Bash Shell: Convert Tabs To Spaces In a File

Posted on in Categories last updated March 5, 2010

How do convert tabs to spaces in a file using a bash shell?

You can use various tools. The expand command converts all tabs to spaces. It preserves backspace characters in the output; they decrement the column count for
tab calculations.

expand input.file > output.file
expand data.txt > output.txt
expand -t 2 data.txt > output.txt

The -t option can be used to set comma separated list of explicit tab positions. You can use the unexpand command convert spaces to tabs. See man page for more info:
man expand
man unexpand

Posted by: Vivek Gite

The author is the creator of nixCraft and a seasoned sysadmin and a trainer for the Linux operating system/Unix shell scripting. He has worked with global clients and in various industries, including IT, education, defense and space research, and the nonprofit sector. Follow him on Twitter, Facebook, Google+.

9 comment

  1. My imput.file looks like:
    $ cat input.file
    tux Linux
    tux Linux
    tux Linux
    tux Linux
    $
    But executing expand on the file showing the same format(in STDOUT) as input.file…
    $ expand input.file
    tux Linux
    tux Linux
    tux Linux
    tux Linux
    $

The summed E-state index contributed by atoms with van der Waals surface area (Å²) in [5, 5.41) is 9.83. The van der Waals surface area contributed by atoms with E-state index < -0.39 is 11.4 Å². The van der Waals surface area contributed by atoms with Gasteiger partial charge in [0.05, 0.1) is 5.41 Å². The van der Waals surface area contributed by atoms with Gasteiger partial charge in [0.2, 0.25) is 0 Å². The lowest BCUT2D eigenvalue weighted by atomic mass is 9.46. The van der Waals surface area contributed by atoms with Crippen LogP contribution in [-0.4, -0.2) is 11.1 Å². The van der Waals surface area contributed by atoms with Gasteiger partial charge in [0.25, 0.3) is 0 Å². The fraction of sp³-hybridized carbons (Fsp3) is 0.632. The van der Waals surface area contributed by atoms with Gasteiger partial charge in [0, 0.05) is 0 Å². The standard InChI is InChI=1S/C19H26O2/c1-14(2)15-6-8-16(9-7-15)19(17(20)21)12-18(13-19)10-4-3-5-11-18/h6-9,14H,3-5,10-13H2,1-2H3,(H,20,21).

Though I am getting the expected result with “tr” command.
    I am using CentOS 5.3(x86_64); Any comment ?

    1. That’s because expand expects 2 tabs (=8 charachter spaces) as default tab.
      So it doesn’t a tab in your file.
      The command expand -t1 wil work with your file, as t1 means 4 spaces

  2. expand doesn’t seem to do the right thing.
    Converting tabs to spaces in a piece of content is more than merely translating each tab character to a sequence of space characters. It needs to preserve the alignment of the text. So in this example text (no quotes):
    “Foo\tBar\tBazinga!”
    and with a tab spacing of 3 chars, the result should be (each period corresponds to a white space):
    “Foo…Bar..Bazinga!”
    This way the de-tabbed content would overlay the original content exactly (assuming the same tab setting).

  3. Typo in my example, and not a great example. Let’s try this one instead:
    “Foo\tBars\tBazinga!”
    and with a tab spacing of 4 chars, the result should be (each period corresponds to a white space):
    “Foo.Bars….Bazinga!”

    Note how each tab char was not replaced with 4 spaces.

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